Zombie Drummers, Run! The New Band’s Guide To Your Forthcoming Career Trajectory
Introducing the default career trajectory. You form a band, formulate your sound, rehearse. You build a small yet perfectly formed repertoire, refine your sound, sack three different drummers, gig.
And by the time you’ve gigged some more, built yourself a small yet perfectly formed group of followers, and maybe sacked another drummer or two, that’s the incubation stage complete. Next comes record company interest, gigs at the other end of the country – and once you’ve replaced the drummer for the final time, the momentum is such that everything small and perfectly formed is suddenly larger, sustainable, robust. Names appear on contracts, in hipster magazines written by kids with asymmetric blue hair, amid listless graffiti hurriedly spray-painted beneath the bridge by the canal.
Congratulations. You’re approaching the big time – well, maybe. The route through music is defined by bands discarded along the way; groups whose second album bombed, entire groups butchered then eaten by a hoard of vengeful, discarded drummers. Fame is notoriously fickle and fleeting (I remember chatting to a work colleague – one of those “what did you do before you arrived here?” morsels of small talk that us corporate drones feel compelled to take part in – only to be somewhat taken aback when he replied he was the guitarist in the band below the words).
But for those acts that escape the cull – bands that cling precariously to career for five, ten, twenty years; produce a canon of work measured in albums and tours and Later With Jools Holland appearances – then good judgement and better luck has seen you hit the swing of the default trajectory. If all goes to plan, the next generation will mention you alongside Bono. And maybe Charles Manson.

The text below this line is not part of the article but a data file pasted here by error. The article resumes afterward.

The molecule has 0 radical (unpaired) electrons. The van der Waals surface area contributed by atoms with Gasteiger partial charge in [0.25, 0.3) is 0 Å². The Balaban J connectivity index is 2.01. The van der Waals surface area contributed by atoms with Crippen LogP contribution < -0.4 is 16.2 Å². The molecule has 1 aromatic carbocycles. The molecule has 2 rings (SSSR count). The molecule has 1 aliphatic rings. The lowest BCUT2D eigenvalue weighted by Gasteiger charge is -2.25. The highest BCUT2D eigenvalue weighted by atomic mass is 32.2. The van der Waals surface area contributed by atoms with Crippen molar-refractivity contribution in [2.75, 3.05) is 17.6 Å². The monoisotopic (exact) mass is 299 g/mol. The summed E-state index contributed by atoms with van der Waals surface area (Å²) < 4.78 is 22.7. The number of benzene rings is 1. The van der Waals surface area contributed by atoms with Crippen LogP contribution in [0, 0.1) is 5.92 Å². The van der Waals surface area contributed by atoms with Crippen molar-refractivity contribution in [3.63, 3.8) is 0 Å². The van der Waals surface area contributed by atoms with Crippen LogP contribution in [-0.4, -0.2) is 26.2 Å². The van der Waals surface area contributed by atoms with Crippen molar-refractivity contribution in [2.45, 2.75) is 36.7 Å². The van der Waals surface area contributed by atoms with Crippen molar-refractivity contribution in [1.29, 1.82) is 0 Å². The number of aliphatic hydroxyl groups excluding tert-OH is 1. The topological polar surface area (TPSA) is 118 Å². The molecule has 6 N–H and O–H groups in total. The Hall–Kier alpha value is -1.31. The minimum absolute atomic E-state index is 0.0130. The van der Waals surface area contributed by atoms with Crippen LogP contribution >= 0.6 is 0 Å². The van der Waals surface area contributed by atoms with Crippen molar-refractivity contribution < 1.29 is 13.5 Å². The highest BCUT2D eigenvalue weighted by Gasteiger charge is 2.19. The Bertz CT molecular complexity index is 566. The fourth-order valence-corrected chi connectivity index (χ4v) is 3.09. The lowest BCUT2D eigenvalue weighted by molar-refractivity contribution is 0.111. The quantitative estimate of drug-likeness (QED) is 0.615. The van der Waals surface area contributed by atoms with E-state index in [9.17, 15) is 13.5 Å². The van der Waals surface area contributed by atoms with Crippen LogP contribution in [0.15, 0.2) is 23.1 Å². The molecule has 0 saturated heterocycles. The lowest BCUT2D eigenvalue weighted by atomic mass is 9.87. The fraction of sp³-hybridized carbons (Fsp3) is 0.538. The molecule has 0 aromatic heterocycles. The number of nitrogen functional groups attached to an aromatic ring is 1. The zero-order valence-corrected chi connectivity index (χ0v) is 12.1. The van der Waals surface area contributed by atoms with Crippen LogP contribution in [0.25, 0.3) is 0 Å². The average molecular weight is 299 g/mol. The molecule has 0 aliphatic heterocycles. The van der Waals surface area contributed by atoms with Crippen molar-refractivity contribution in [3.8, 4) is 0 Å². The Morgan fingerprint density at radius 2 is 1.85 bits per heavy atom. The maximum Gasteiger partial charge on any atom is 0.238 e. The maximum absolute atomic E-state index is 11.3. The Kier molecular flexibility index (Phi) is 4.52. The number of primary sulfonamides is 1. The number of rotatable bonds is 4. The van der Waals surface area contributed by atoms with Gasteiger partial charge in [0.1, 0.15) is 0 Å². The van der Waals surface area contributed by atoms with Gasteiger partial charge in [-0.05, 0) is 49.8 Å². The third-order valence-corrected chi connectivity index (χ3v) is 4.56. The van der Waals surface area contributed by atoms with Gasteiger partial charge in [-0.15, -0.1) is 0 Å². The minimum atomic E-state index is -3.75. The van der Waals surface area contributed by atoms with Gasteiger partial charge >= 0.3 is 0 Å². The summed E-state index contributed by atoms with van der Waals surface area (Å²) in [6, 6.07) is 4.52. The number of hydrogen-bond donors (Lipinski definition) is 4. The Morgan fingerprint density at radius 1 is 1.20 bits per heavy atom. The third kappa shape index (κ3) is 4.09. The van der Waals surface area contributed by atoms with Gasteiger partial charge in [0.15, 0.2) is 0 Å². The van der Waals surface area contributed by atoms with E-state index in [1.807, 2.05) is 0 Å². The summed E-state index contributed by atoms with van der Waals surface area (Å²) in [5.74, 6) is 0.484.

Okay, I’m being somewhat facetious. Career trajectory isn’t standardised. It doesn’t slot into neat, sterile packages, whilst the deconstruction and circumvention of traditional record industry models would have made this process obsolete even if it did once exist.
However, there is one specific component of this trajectory thesis that does hold a semblance of truth – the formulation and refinement of a band’s sound. Where the standard model is one of a gradual moulding of aesthetic. An organic, evolutionary process – the core elements of composition and execution changing and adapting over time as stimuli (both internal and external) falls like so much rain.
Here you can discern patterns. It’s how a band’s début single grows into their tenth album – you can trace the ancestry. The common features. The impact of line-up change, of vogue, of technology.
Rarely will you arrive upon a back catalogue defined by total reinvention – one where the roots of a contemporary sound are completely obscured. Even an outfit such as Primal Scream – a band who’ve morphed from fey indie-pop wallflowers to music festival royalty (via the discovery of Ecstasy, then a hefty period playing at being the Rolling Stones); the twists, turns and feints of their particular trajectory are easily discernible; understood within a context.
And then there’s the next exciting episode of Lazer Guided Melody, where I’ll be revisiting an album that isn’t easy to get a handle on in terms of overall band dynamic. The patterns are there for sure, but they’re somewhat mangled and counter-intuitive, positioned uneasily against the remainder of the back catalogue. Unsprung. Tilted.
This actually makes for a fascinating record (from a band I don’t particularly have the time for). Now all I have to do is hammer out some words whilst you listen to an unrelated Thousand Yard Stare track…
Thousand Yard Stare / Standoffish